MAIDUGURI, Nigeria (AP) -- Suspected Islamic militants have opened fire on students taking exams at a school in the country's troubled northeast, killing at least nine pupils in the latest violence to wrack the volatile region, witnesses said Tuesday.
Bodies of the children in their school uniforms were brought to the local morgue, according to a hospital official who insisted on anonymity because he was not authorized to release the information to journalists.
Monday's attack at Ansarudeen Private School in Maiduguri marked the second time in days that suspected radical fighters have attacked schools. The military reported that 13 people, including high school students and teachers, were killed Sunday night during a five-hour shootout when extremists attacked a boarding school in Damaturu, the state capital of Yobe state.
A student who survived that attack by hiding under a dormitory bed said dozens of fighters who identified themselves as Boko Haram — which means "Western education is sacrilege" — ordered students to take them to the teachers' quarters, where they opened fire on teachers and students.
The student spoke on condition of anonymity for fear of reprisals. Military spokesman Lt. Eli Lazarus said seven students, two teachers, two soldiers and two militants were killed in the attack and that three soldiers were critically injured. He said several militants also were captured.
In another attack Monday, suspected extremists gunned down a group of fisherman on a river bank in Alau, located 20 kilometers outside Maiduguri. Most of the victims were relatives of people who have been arresting members of a radical Islamic sect known as Boko Haram.
"They said: 'Your children brought this fate upon you; they are busy catching our members and handing them to soldiers to be killed,'" recalled one eyewitness who spoke on condition of anonymity for fear of reprisals. "They then shot them dead, and asked the remaining of us to run for our lives and take the message to the youth vigilante."
Islamic militants have killed more than 1,600 civilians in suicide bombings and other attacks since 2010, according to an AP count. Dozens of civilians also have been killed by soldiers according to human rights groups — a charge the military denies.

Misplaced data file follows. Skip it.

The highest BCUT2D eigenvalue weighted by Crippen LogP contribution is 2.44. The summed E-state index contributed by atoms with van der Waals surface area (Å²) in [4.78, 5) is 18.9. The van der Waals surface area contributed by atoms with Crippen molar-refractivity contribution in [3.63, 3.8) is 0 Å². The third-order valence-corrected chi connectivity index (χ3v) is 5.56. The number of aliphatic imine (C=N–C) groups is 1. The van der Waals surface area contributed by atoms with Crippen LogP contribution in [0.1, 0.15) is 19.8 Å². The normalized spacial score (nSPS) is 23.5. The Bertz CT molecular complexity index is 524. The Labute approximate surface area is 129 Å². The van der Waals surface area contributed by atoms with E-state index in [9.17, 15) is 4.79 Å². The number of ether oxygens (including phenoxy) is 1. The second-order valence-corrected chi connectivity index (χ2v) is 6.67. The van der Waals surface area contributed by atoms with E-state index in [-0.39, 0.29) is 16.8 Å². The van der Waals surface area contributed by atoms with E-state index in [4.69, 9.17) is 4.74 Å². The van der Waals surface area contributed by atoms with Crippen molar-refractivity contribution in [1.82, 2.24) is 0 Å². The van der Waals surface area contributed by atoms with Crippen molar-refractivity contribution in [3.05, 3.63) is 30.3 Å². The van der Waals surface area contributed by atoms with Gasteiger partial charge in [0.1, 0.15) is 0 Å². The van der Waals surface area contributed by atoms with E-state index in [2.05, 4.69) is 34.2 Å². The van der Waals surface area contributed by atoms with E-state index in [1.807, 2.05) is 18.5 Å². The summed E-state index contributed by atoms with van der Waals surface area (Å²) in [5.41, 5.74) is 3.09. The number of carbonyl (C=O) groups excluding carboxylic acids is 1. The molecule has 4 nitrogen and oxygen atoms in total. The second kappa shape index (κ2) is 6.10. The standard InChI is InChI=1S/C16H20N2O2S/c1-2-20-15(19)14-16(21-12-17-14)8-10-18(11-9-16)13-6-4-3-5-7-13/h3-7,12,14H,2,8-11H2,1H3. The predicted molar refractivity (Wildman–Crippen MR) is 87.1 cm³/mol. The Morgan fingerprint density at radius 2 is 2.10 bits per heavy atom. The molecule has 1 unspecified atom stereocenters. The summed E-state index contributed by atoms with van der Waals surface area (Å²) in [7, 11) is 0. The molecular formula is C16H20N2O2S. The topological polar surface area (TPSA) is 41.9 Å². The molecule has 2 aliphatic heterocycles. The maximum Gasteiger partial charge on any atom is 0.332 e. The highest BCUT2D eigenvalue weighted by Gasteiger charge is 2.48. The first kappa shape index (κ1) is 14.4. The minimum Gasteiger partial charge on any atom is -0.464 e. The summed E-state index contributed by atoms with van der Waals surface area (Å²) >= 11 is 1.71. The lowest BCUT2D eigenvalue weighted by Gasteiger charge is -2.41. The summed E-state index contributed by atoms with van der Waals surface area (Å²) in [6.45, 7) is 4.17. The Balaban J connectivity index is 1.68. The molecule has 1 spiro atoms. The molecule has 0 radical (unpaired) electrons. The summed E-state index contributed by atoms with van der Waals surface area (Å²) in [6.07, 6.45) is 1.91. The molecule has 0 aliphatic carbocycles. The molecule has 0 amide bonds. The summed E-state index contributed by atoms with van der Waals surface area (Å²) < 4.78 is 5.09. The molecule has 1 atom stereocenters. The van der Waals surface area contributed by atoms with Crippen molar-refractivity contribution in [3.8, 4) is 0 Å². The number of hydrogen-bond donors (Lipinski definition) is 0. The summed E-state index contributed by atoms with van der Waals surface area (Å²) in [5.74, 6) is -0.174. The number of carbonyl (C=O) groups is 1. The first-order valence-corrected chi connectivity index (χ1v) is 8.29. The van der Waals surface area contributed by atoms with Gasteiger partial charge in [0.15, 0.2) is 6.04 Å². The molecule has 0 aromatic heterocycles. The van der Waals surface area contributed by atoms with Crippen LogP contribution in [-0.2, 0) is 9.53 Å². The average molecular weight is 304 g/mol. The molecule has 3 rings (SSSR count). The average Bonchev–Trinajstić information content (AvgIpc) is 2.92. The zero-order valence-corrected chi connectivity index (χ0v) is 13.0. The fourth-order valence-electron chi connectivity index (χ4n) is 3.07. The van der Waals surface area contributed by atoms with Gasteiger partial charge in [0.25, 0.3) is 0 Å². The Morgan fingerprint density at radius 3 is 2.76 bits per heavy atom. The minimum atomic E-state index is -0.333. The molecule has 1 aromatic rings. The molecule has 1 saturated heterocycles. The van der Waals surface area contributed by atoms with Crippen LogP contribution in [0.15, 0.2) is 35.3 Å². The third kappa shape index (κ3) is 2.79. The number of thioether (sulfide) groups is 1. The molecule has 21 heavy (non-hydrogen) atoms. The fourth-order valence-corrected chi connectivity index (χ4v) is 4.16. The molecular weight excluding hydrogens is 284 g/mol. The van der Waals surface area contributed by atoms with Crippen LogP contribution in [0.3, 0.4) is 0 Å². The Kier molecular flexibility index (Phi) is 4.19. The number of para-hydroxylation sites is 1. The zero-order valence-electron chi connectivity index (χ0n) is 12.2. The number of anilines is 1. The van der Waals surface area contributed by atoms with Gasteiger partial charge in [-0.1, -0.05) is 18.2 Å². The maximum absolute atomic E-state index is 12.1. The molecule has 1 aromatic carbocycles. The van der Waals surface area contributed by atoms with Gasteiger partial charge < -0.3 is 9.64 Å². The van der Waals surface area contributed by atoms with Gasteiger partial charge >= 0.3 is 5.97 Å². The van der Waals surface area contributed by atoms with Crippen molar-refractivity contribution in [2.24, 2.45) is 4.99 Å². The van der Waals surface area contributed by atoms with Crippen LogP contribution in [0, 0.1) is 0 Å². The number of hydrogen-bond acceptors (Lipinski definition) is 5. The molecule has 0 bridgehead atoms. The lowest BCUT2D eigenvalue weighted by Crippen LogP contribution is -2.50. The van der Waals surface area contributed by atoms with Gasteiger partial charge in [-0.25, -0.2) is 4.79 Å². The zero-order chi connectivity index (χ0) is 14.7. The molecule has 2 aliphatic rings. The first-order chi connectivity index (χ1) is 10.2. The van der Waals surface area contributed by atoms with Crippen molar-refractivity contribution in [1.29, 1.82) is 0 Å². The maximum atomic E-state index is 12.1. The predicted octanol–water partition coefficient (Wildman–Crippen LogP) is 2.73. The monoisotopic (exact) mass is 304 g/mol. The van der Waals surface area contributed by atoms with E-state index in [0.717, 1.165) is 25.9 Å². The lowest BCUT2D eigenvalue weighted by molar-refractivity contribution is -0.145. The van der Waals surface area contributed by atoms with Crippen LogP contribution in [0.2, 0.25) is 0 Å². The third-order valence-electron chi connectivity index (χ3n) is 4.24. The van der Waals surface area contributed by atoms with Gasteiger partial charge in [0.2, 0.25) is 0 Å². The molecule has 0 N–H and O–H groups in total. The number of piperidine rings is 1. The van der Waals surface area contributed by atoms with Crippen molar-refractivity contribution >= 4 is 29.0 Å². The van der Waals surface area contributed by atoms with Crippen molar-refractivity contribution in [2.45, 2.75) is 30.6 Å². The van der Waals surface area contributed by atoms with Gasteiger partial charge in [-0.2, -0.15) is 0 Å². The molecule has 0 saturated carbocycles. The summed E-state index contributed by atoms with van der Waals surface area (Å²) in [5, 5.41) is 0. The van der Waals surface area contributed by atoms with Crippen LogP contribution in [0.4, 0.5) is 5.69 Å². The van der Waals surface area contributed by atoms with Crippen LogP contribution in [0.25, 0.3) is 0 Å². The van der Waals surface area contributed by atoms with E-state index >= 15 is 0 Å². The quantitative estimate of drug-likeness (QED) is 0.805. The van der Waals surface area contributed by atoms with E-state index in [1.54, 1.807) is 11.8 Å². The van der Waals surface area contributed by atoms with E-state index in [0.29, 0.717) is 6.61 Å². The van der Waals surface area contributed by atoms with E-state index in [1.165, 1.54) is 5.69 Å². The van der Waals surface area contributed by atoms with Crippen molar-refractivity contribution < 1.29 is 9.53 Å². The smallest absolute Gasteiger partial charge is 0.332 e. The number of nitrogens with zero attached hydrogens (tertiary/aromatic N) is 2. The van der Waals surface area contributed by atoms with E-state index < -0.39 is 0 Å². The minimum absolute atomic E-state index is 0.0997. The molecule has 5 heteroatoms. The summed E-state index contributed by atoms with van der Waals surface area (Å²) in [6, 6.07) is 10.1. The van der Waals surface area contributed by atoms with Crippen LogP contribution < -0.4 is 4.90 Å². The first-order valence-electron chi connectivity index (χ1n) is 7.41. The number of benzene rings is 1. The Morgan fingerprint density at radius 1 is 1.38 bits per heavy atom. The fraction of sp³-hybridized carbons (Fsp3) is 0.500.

Fighters from Boko Haram and breakaway groups had taken control of large tracts of land and some villages and towns when Nigerian President Goodluck Jonathan declared a state of emergency May 14, banned Boko Haram and ordered a joint task force of soldiers and police to break an insurgency that poses the greatest risk in years to stability in Nigeria. Africa's most populous nation of 160 million and the continent's biggest oil producer is divided between the mainly Christian south and predominantly Muslim north.
Last week, Nigeria's military claimed to be in control of the area under emergency, the states of Adamawa, Borno and Yobe covering some 155,000 square kilometers (60,000 square miles) bordering Cameroon, Chad and Niger. Military officials said they have killed and arrested dozens of militants in attacks using fighter jets and helicopter gunships, but they acknowledged many fighters likely fled with heavy weaponry including anti-aircraft guns.
The military has offered amnesty to any fighters who surrender.
In that spirit, officials last week released the wife and children of Boko Haram leader Abubakar Shekau along with seven other wives and an unknown number of children who had been detained without charge for 10 months. Nigerian authorities routinely arrest the wives and children of suspects.
Meanwhile, officials warned Tuesday that Islamic militants have driven 19,000 rice farmers from their land in northeast Nigeria while a military crackdown is preventing thousands more from working their fields, raising fears of imminent food shortages.
Food shortages would add immeasurably to the misery in northeast Nigeria. The area abandoned by farmers is a fertile one in the semi-arid Sahel, a regional bread basket created by the receding waters of Lake Chad.
"We anticipate general hunger this year because all roads linking the cities to the farming hinterlands have been closed down," the agriculture commissioner for Borno state, Usman Zannah, told The Associated Press in an interview Tuesday. "Farmers have been locked out of their farm lands while those in the hinterland cannot come to the city for tractors or laborers to get their farms tilled for the next cropping."
Chad Basin Development Authority director Garba Iliya said last week that 10,000 hectares (24,700 acres) of rice paddies have been abandoned by some 19,000 farmers at the peak of the harvesting season. He said 3,500 hectares (8,650 acres) of wheat ready to harvest also has been lost as farmers fled in terror.
"Only 1,500 hectares (3,700 acres) of wheat have been harvested before the terrorists came to chase the farmers and our workers away," Iliya said.
The U.N. High Commissioner for Refugees reported last week that more than 6,000 Nigerians, mainly women, children and the elderly, have fled to the neighboring country of Niger in recent weeks.
Faul reported from Abuja, Nigeria. Associated Press writer Adamu Adamu in Potiskum, Nigeria also contributed to this report.